This was but the third bird field guide that I owned. I bought it out of a sense of duty towards its perceived worthiness (as much as I also purchased Collins Pocket Guide to British Birds by Richard Fitter and Richard Richardson). These guides, although historically important and ground breaking in their time, were not the publications that inspired and educated me in my early birding days. That accolade goes to two other titles - first up was The Hamlyn Guide to Birds of Britain and Europe by Bertel Bruun and illustrated by Arthur Singer. The chances are that, when first looking for a field guide, this was the one that was available in the bookshop that I visited. But it was exactly what I wanted. Each richly coloured plate faced the relevant text and distribution map (which the earlier guides had failed to do). I spent many hours immersed in this book, turning from plate to plate, fantasising about seeing some of the jewels on offer. To look at it now transports me straight back to the summer of 1974, and one particular August morning in the New Forest when I saw my first Green Woodpecker. The illustration in the book had become real life, and I couldn't quite believe it.
Not long afterwards, another birdwatcher that I knew showed me a copy of The Birds of Britain and Europe with North Africa and the Middle East by Hermann Heinzel, Richard Fitter and John Parslow. The added attraction of this book was the inclusion of regions outside of Europe, so there were plenty of new species covered, some of which I had never heard of. This became my field guide of choice, although the Hamlyn Guide was never surpassed in the emotional stakes. Both of them became dog-eared, mud-caked and torn over several years of abuse in the field. Sadly, at some misguided moment in later life, they were thrown away because of it.
And so the 1970s became the 1980s that soon passed into the 1990s. What field guides that came along - and many certainly did - failed to register much with me. But in 1992 that all changed when Birds of Europe with North Africa and the Middle East was published by Helm. The author and artist, a Swede called Lars Jonsson, redefined the genre. I had already in my possession five slim tomes by him, not really field guides, more 'birds of habitat' guides, so I was already aware of his prowess with the paintbrush. What we had here was an amalgamation of these books, with hundreds of extra illustrations and species and updated text. To use the term illustration was not really doing them justice - they were works of art that managed to combine emotion with function - the best of both worlds. Gulls were shown in differing ages, possibly a first. The plate of skuas (which I'm looking at now) almost fly off of the page, full of menace. It became the 'go to' publication.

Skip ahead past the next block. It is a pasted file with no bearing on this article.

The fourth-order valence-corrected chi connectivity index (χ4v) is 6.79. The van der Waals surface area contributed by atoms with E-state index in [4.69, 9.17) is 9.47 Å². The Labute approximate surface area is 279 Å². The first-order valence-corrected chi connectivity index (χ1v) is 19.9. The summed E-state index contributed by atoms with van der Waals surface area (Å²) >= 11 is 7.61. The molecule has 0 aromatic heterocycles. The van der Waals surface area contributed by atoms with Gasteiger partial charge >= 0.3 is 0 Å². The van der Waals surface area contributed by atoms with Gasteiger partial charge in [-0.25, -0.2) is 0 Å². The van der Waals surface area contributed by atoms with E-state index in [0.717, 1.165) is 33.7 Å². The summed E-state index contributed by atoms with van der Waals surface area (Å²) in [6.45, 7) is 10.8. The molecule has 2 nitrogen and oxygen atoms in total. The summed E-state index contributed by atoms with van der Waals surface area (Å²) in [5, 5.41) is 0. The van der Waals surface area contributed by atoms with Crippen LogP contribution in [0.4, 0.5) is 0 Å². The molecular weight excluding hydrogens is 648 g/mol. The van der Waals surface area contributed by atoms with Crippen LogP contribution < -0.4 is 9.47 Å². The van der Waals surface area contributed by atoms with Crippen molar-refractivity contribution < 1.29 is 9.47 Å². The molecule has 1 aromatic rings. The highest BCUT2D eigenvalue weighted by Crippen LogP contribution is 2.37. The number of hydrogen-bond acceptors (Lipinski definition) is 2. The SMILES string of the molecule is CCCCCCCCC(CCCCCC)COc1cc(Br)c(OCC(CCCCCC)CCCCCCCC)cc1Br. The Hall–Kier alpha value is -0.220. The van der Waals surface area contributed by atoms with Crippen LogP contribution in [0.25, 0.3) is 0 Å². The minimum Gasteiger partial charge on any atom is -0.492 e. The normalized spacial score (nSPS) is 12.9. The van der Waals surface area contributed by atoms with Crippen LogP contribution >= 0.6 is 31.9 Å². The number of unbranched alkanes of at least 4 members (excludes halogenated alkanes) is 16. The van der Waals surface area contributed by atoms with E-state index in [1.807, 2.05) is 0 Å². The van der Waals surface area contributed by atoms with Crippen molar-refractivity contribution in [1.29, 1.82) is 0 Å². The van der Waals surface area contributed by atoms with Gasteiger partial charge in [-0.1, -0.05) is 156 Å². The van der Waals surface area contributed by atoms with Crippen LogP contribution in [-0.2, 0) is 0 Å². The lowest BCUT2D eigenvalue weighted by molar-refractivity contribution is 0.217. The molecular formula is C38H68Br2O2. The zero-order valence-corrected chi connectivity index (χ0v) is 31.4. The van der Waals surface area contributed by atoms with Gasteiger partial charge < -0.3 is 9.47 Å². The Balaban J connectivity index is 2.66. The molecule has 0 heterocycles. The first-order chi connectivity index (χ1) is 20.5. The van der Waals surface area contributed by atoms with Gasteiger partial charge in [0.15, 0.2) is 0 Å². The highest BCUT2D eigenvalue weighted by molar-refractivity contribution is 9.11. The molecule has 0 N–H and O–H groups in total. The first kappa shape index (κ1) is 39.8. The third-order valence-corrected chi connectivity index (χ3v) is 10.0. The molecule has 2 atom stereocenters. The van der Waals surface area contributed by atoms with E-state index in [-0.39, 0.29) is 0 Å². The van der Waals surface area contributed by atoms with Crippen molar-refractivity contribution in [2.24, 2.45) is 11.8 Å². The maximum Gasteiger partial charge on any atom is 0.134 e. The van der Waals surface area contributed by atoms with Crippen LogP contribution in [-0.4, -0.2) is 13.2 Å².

And that's the way it stayed until 1999 when the Collins Bird Guide came along and blasted everything else out of the water. A long time in the making, the text was written by Lars Svensson and Peter Grant. This was a more thorough treatment that we had been used to, getting to the nub of the many problems in putting the correct name to a species. Not surprising as it was written by the foremost field ornithologists of the time. So far, so good. But what can you say about the illustrations by Dan Zetterstrom and Killian Mullarney? Well, they out-Jonssoned Jonsson! Every plate is more than a representation of the species. We are treated to a stunning array of angles, ages and postures, plus tiny vignettes than convey the jizz of a bird with just a couple of brush stokes. You can spend days lost in this book, weeks wandering around the plates. I take it everywhere with me. When the second edition came out I just had to have it, as so much had moved on in the world of identification and taxonomy. And will do the same if there is a third edition...
Will there be another game-changing field guide? I have my doubts. The use of phones and tablets in the field will surely mean that any future guides will be aimed at video, sound-recording and image recognition. I have an app on my phone that can recognise almost any music that I play to it - how long before I can hold my phone up to a bird song or call and have it instantly identified, or capture a bird on a camera and be told what it is? In some ways I hope that day never comes, because that would then remove the skills needed to be able to identify what is before you. And where would the fun be in that?